Many parents of college-bound students see the “sticker price” at private colleges and universities and grab their chests when tuition and fees are quoted at $30,000 or even $35,000 for one year. It’s true that the total cost of education at some private institutions is well over $120,000, a daunting financial hurdle for a bachelor’s degree. In comparison, while the cost of public colleges and universities is increasing even for in-state students, public institutions still seem, at first blush, to provide a more affordable education. But there’s more to the equation of tuition at public colleges vs. private colleges than just sticker price, so the question of what’s really affordable may sometimes have a surprising answer.
Public Colleges vs. Private College: A surprising story of financial “safety” and financial “reach”
Although it was ten years ago when I weighed the costs of public colleges and private colleges, my own experience is still relevant today, so I’ll briefly share my story. A top student at a large public high school (and a very needy student financially), I looked at colleges and universities all over the country and applied to a mix of schools, big and small. Despite the hefty applications costs – which I cashed in savings bonds to pay – I figured I’d have enjoy the most flexibility if I availed myself to multiple financial aid offers.
Eight of the ten colleges I applied to were private institutions while two were public colleges in my home state of Pennsylvania. My concern was not admission, as I got into all ten colleges; the question instead was “how on earth will I pay for this?” While the private college costs (even in 1996) were already cresting well over $25,000 a year for tuition and expenses, the in-state pricetag at the public schools seemed more reasonable, hovering at $10,000 and below for tuition and expenses. I considered the two public colleges to be my financial safety schools – the places I’d find a way to attend if financial aid at the other colleges didn’t work out. They were still excellent institutions, and I would’ve been satisfied with them.
Remarkably, though, as I lined up the aid offers, I was shocked to see that these two “cheapest” schools, the public colleges with costs of attendance below $10,000, had put together the least generous packages. Even with a significant scholarship to one of them, the amount of money they expected me to pay out of pocket was crippling, especially for a family like mine with next-to-no resources. As it turned out, every one of the eight private colleges included generous grants and scholarships in my financial aid packages, making schools as expensive as Northwestern, Lafayette, and Vassar not just within reach – but actually more affordable than their public school counterparts. It was a surprising result, and as I later found, not an uncommon one.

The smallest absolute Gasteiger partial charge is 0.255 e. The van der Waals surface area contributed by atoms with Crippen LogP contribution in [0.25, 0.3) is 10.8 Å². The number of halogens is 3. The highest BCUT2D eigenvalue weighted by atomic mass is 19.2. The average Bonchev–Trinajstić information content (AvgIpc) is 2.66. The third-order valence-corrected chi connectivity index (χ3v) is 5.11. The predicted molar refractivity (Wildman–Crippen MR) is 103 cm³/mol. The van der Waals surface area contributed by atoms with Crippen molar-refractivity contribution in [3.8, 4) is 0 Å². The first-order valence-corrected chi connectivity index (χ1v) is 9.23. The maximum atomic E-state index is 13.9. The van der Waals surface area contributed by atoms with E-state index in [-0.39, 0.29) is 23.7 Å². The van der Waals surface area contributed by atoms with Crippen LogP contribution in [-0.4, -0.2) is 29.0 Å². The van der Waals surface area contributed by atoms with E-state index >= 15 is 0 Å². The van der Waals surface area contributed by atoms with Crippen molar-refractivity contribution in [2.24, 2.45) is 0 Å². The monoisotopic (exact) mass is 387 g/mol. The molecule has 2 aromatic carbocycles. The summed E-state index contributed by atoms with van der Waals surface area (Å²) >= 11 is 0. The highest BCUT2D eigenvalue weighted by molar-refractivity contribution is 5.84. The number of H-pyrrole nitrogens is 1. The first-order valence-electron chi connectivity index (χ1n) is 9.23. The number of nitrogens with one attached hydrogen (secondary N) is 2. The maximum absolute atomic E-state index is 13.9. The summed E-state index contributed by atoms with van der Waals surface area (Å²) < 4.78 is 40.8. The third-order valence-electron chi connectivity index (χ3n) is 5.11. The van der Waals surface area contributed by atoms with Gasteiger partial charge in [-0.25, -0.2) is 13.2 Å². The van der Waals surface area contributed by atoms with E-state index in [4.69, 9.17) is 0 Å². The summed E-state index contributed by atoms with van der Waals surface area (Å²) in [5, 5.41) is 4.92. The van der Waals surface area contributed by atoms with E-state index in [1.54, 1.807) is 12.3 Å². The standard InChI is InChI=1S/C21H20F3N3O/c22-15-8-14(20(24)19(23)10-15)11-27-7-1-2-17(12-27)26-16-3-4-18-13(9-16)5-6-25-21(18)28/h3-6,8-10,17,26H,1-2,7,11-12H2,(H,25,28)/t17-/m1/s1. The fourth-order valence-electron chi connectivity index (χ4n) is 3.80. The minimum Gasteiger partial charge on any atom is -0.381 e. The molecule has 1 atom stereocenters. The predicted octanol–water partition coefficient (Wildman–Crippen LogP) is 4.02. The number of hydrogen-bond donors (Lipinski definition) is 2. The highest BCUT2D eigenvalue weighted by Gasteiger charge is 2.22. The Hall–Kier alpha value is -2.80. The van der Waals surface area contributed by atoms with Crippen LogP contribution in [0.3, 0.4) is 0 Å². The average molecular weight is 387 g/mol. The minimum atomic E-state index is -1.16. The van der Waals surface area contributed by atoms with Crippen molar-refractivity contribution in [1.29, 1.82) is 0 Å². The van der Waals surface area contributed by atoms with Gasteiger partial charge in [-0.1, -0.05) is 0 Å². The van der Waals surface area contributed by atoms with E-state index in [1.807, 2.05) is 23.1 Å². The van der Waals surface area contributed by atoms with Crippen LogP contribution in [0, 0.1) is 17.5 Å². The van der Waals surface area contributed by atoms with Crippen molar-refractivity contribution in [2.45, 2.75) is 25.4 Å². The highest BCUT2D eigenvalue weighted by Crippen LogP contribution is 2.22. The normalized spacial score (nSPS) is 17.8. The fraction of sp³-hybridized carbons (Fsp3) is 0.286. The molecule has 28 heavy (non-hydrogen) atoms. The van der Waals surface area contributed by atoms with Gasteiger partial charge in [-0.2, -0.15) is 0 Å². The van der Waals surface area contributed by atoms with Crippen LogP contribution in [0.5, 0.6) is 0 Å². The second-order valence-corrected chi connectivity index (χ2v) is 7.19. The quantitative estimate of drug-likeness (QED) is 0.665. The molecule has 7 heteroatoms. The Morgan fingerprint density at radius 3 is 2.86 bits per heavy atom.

Public Colleges vs. Private Colleges: Whose pockets are deeper?
The truth is that, while public colleges usually have cheaper sticker prices, they generally have less money to give out than their private peers. Public colleges and universities are largely at the mercy of state legislatures, and their financial aid offices can’t always bestow the generous gifts they would like to.
Certainly, not every public college is stingy, and not every private school is wealthy. Still, year after year, talented students find that private colleges are competing for them by throwing dollars their way. Some schools have even been accused of “buying” their students with extremely generous aid packages, but if you’re on the receiving end of that equation, all you can say is “Thank you!”
Public Colleges vs. Private Colleges: A more recent story
I recently spoke with a student from Illinois who, although accepted to the first-rate public University of Illinois, chose Boston College because the private school wooed him with generous grants. They made it even cheaper for him to attend BC as compared to U of I. What’s more, the price tag at BC (one year of tuition and expenses estimated at $40,000) nearly kept him from applying in the first place, with his parents assuming out of the gate that it would be unaffordable. Can you imagine that this fellow and his parents were so concerned about the seemingly high cost that he almost didn’t try? Although U of I would have probably been a great experience, he got to attend his dream school for less than the cost of his financial safety school.
Public Colleges vs. Private Colleges: Other thoughts
Although it does cost more in fees to apply to a bevy of colleges, it’s worth spending a few hundred dollars extra up frontÃ¢Â?Â¦in exchange for more options come acceptance time. For students who do their research and seek out good private colleges where they are average or (especially) above average in the pool of admitted students, they may be surprised by the grants and scholarships they receive from these generous institutions.
I should note here that private education is not necessarily better by definition. It’s possible that a student might prefer the experience at a public college or that a public university might be more prestigious or flat out “better” than a private one they’re considering – regardless of the cost. The specific schools in question and the student’s preferences will always have to be evaluated on their own merits. And admittedly, especially for the average college applicant, public colleges will often end up being a better value. My point is simply that the stated cost of a private college should NEVER bar the student from applying, especially if he or she is academically qualified and wants to attend. Given the deep pockets of competitive private colleges and the budgetary constraints that many public colleges face, the question of what’s really affordable does not have a predetermined answer – no matter what the sticker price says.